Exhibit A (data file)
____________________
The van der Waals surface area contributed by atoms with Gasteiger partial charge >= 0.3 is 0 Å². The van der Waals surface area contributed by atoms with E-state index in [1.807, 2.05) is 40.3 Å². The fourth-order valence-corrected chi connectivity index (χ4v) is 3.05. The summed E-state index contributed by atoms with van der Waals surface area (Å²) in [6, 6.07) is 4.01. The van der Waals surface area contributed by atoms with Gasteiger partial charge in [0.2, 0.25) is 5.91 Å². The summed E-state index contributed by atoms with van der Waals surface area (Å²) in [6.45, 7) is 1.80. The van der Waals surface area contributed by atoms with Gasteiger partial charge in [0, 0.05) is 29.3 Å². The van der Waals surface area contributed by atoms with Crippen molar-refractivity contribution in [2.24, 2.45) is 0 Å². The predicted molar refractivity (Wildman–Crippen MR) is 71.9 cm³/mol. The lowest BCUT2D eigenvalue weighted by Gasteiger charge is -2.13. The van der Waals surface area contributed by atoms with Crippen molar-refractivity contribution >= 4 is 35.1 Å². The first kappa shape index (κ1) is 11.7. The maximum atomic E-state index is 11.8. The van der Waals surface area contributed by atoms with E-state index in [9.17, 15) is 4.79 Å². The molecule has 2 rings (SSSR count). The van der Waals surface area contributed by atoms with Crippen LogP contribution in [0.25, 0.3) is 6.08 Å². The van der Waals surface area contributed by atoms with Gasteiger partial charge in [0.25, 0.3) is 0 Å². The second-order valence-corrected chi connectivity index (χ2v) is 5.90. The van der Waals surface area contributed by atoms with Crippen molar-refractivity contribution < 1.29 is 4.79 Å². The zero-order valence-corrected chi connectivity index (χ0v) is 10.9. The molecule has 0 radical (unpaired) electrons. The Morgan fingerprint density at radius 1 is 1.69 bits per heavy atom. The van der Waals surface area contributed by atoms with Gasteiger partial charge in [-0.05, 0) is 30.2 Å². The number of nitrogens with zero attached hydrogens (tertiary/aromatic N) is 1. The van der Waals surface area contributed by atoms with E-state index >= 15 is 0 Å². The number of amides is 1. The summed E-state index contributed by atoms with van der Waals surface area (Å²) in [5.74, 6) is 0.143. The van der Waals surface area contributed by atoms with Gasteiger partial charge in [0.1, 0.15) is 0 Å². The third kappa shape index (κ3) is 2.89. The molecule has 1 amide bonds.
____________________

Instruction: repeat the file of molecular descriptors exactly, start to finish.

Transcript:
The van der Waals surface area contributed by atoms with Gasteiger partial charge >= 0.3 is 0 Å². The van der Waals surface area contributed by atoms with E-state index in [1.807, 2.05) is 40.3 Å². The fourth-order valence-corrected chi connectivity index (χ4v) is 3.05. The summed E-state index contributed by atoms with van der Waals surface area (Å²) in [6, 6.07) is 4.01. The van der Waals surface area contributed by atoms with Gasteiger partial charge in [0.2, 0.25) is 5.91 Å². The summed E-state index contributed by atoms with van der Waals surface area (Å²) in [6.45, 7) is 1.80. The van der Waals surface area contributed by atoms with Gasteiger partial charge in [0, 0.05) is 29.3 Å². The van der Waals surface area contributed by atoms with Crippen molar-refractivity contribution in [2.24, 2.45) is 0 Å². The predicted molar refractivity (Wildman–Crippen MR) is 71.9 cm³/mol. The lowest BCUT2D eigenvalue weighted by Gasteiger charge is -2.13. The van der Waals surface area contributed by atoms with Crippen molar-refractivity contribution >= 4 is 35.1 Å². The first kappa shape index (κ1) is 11.7. The maximum atomic E-state index is 11.8. The van der Waals surface area contributed by atoms with E-state index in [9.17, 15) is 4.79 Å². The molecule has 2 rings (SSSR count). The van der Waals surface area contributed by atoms with Crippen LogP contribution in [0.25, 0.3) is 6.08 Å². The van der Waals surface area contributed by atoms with Gasteiger partial charge in [0.25, 0.3) is 0 Å². The second-order valence-corrected chi connectivity index (χ2v) is 5.90. The van der Waals surface area contributed by atoms with Crippen molar-refractivity contribution < 1.29 is 4.79 Å². The zero-order valence-corrected chi connectivity index (χ0v) is 10.9. The molecule has 0 radical (unpaired) electrons. The Morgan fingerprint density at radius 1 is 1.69 bits per heavy atom. The van der Waals surface area contributed by atoms with Gasteiger partial charge in [-0.05, 0) is 30.2 Å². The number of nitrogens with zero attached hydrogens (tertiary/aromatic N) is 1. The van der Waals surface area contributed by atoms with E-state index >= 15 is 0 Å². The number of amides is 1. The summed E-state index contributed by atoms with van der Waals surface area (Å²) in [5.74, 6) is 0.143. The van der Waals surface area contributed by atoms with Gasteiger partial charge in [0.1, 0.15) is 0 Å². The third kappa shape index (κ3) is 2.89. The molecule has 1 amide bonds.